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Eye Care, Do You?

May 4, 2017 | Hard Hat Hunter Guest Blogger

My work often has me using a computer, laptop, or smartphone for nearly 8 hours a day, with some work or leisure activities outside of my job, I likely average a minimum of 10 hours a day staring at a screen. This is a growing problem for many as jobs and entertainment sources are becoming digitalized, even those who have jobs not involving screens may end up spending a large part of their day staring at a screen, whether that be their phone, television, tablet, or computer at home.

My vision has never been the greatest, but because of this I feel like I’m very protective of my eyes. I’m over-cautious about wearing protective equipment when working with tools and have started using the 20-20-20 rule the majority of the time when I’m at work and using a computer (Every 20 minutes, take 20 seconds to stare at something 20 feet away).

The Problem

According to the National Institute for Occupational Safety and Health, every day in the United States, an average of 2,000 workers sustain job-related eye injuries requiring medical treatment. As many as 90% of these eye injuries are believed to be avoidable with the correct eye protection. Injuries can include chemical burns, cuts, scrapes, oil or grease splashes, steam burns, UV radiation exposure, flying wood or metal debris, and bloodborne pathogens in certain job fields.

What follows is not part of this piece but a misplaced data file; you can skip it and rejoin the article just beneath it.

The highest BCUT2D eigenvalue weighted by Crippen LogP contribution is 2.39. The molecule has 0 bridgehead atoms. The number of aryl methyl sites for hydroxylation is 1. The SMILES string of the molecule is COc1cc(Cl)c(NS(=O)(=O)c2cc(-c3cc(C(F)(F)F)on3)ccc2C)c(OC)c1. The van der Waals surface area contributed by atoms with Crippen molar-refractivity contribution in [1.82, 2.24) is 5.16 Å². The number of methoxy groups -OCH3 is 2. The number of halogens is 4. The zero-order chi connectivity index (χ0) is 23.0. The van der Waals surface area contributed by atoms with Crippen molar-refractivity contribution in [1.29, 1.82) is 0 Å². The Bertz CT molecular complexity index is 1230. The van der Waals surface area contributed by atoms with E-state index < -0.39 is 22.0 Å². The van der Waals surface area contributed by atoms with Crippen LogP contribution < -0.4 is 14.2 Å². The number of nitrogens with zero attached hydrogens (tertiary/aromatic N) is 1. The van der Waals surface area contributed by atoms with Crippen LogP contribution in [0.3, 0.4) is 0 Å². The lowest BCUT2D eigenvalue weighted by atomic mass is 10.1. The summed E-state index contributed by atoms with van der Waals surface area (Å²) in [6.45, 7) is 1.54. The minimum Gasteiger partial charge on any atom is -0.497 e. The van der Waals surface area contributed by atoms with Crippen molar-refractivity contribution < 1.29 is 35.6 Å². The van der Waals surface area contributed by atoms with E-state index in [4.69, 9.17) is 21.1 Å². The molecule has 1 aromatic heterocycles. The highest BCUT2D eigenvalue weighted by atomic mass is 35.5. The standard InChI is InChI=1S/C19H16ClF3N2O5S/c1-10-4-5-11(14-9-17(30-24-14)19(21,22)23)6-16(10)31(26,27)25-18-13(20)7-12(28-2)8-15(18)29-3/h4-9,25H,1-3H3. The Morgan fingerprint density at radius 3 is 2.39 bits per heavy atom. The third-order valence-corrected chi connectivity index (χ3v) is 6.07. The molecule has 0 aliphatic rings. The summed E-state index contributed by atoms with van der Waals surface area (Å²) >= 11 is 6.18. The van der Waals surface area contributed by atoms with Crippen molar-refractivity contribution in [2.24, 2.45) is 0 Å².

Understandably with any statistics there’s normally a percentage of injuries that could be avoided if proper procedures were in place or if proper equipment was used, but NINETY PERCENT?! That is absolutely huge, and it actually makes me wonder how many times I’ve unknowingly done some form of work that put my eyes and eyesight at risk.

The most common eye injuries reported to happen in the workplace are caused by:

  1. Flying objects (ie: metal, nails, glass)
  2. Unsafe handling of tools
  3. Particles (sand, sawdust)
  4. Chemical splashes
  5. Radiation
  6. Sparks/slag from welding or cutting
  7. Pipes and wire protruding from walls
  8. Objects hanging from ceilings
  9. Sun and wind

Due to the main issue being lack of safety equipment being used, and workers not understanding that safety equipment may be necessary for certain tasks, the easiest solution is education and simply to lead by example through the proper use of safety equipment. Workers on the jobsite should be told the risks, and they should be taught what the right eye protection is for each specific job. On-the-job training and constant supervision, combined with supervisors and managers leading by example have been proven the most effective means of improving personal protective equipment (PPE) use.

Digital Eye Strain

Another injury that is quite common in workplaces is Computer Vision Syndrome (Digital Eye Strain), which is a group of vision-related problems caused by prolonged electronic use. While not as instantaneous as the physical injuries, the effects can be similar if unchecked. It’s important to take regular breaks when staring at screens, ensure there is adequate lighting to reduce strain, and to minimize screen glare.

You get one set of eyes, take care of them!


Born and raised in the north, Shawn moved south to attend Canadore College and has grown to love the area. With a passion for all things creative and a background in business and marketing, he enjoys creating content for Hard Hat Hunter.

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